A stretched film may be, and preferably is, dimensionally stabilised by heat-setting under dimensional restraint at a temperature above the glass transition temperature of the film-forming polyester but below the melting temperature thereof, to induce crystallisation of the polyester.
A receiver sheet substrate is conveniently rendered opaque by incorporation into the film-forming synthetic linear polyester of an effective amount of an opacifying agent. Opacity depends, inter alia, on the film thickness and filler content, but an opaque substrate film will preferably exhibit a Transmission Optical Density (Sakura Densitometer, type PDA 65, transmission mode) of from 0.75 to 1.75, and particularly of from 1.2 to 1.5.
In a preferred embodiment of the invention the opaque substrate is voided, as hereinbefore defined. It is therefore preferred to incorporate into the polyester an effective amount of an agent which is capable of generating a voided substrate structure. Suitable voiding agents, which also confer opacity, include an incompatible resin filler, a particulate inorganic filler or a mixture of two or more such fillers.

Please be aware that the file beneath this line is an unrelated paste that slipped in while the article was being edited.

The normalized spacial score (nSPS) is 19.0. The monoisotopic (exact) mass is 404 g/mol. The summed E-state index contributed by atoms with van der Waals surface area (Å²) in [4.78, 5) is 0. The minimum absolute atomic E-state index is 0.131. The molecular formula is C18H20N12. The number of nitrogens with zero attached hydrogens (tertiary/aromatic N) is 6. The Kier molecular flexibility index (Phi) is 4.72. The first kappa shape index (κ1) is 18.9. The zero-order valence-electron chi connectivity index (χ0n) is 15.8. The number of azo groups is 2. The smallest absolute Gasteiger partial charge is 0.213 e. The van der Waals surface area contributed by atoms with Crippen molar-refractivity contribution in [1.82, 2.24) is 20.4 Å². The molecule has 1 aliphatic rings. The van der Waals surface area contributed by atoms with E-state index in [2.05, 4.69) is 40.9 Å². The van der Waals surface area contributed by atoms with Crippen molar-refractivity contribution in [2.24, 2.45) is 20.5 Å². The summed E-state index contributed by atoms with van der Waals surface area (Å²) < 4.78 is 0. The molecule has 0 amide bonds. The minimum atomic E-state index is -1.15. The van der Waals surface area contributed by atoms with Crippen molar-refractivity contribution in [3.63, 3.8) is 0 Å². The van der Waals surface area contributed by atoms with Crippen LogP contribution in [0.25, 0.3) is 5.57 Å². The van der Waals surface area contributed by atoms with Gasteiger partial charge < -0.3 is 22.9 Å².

By an "incompatible resin" is meant a resin which either does not melt, or which is substantially immiscible with the linear polyester, at the highest temperature encountered during extrusion and fabrication of the polyester film. Such resins include polyamides and olefin polymers, particularly a homo- or co-polymer of a mono-alpha-olefin containing up to 6 carbon atoms in its molecule.